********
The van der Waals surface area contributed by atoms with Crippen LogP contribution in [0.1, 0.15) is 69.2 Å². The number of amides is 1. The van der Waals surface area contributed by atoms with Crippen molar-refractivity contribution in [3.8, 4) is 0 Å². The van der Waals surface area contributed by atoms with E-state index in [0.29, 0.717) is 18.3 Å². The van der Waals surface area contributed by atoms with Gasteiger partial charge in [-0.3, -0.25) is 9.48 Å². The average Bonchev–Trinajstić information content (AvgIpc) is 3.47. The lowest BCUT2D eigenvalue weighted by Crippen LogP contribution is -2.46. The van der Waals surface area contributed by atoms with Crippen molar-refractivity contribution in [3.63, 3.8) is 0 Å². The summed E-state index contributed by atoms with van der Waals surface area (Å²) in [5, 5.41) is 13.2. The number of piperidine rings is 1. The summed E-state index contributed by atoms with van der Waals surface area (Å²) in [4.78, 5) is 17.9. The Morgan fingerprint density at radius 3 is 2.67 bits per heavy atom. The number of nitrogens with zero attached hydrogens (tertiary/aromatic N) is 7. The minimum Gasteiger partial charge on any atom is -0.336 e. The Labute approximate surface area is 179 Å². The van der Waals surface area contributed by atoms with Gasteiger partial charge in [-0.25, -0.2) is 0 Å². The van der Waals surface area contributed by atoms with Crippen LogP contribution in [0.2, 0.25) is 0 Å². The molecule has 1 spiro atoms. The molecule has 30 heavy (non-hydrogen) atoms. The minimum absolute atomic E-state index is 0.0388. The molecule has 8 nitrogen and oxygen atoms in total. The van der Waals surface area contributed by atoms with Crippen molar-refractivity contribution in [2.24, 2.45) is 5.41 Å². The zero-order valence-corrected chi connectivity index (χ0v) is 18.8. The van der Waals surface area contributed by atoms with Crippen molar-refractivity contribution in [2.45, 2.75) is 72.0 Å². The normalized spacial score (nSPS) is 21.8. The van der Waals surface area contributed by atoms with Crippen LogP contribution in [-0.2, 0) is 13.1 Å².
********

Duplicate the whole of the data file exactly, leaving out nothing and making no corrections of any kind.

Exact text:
The van der Waals surface area contributed by atoms with Crippen LogP contribution in [0.1, 0.15) is 69.2 Å². The number of amides is 1. The van der Waals surface area contributed by atoms with Crippen molar-refractivity contribution in [3.8, 4) is 0 Å². The van der Waals surface area contributed by atoms with E-state index in [0.29, 0.717) is 18.3 Å². The van der Waals surface area contributed by atoms with Gasteiger partial charge in [-0.3, -0.25) is 9.48 Å². The average Bonchev–Trinajstić information content (AvgIpc) is 3.47. The lowest BCUT2D eigenvalue weighted by Crippen LogP contribution is -2.46. The van der Waals surface area contributed by atoms with Crippen molar-refractivity contribution in [3.63, 3.8) is 0 Å². The summed E-state index contributed by atoms with van der Waals surface area (Å²) in [5, 5.41) is 13.2. The number of piperidine rings is 1. The summed E-state index contributed by atoms with van der Waals surface area (Å²) in [4.78, 5) is 17.9. The Morgan fingerprint density at radius 3 is 2.67 bits per heavy atom. The number of nitrogens with zero attached hydrogens (tertiary/aromatic N) is 7. The minimum Gasteiger partial charge on any atom is -0.336 e. The Labute approximate surface area is 179 Å². The van der Waals surface area contributed by atoms with Gasteiger partial charge in [-0.25, -0.2) is 0 Å². The van der Waals surface area contributed by atoms with Crippen LogP contribution in [0.2, 0.25) is 0 Å². The molecule has 1 spiro atoms. The molecule has 30 heavy (non-hydrogen) atoms. The minimum absolute atomic E-state index is 0.0388. The molecule has 8 nitrogen and oxygen atoms in total. The van der Waals surface area contributed by atoms with Crippen molar-refractivity contribution in [2.24, 2.45) is 5.41 Å². The zero-order valence-corrected chi connectivity index (χ0v) is 18.8. The van der Waals surface area contributed by atoms with Crippen molar-refractivity contribution in [2.45, 2.75) is 72.0 Å². The normalized spacial score (nSPS) is 21.8. The van der Waals surface area contributed by atoms with Crippen LogP contribution in [-0.2, 0) is 13.1 Å².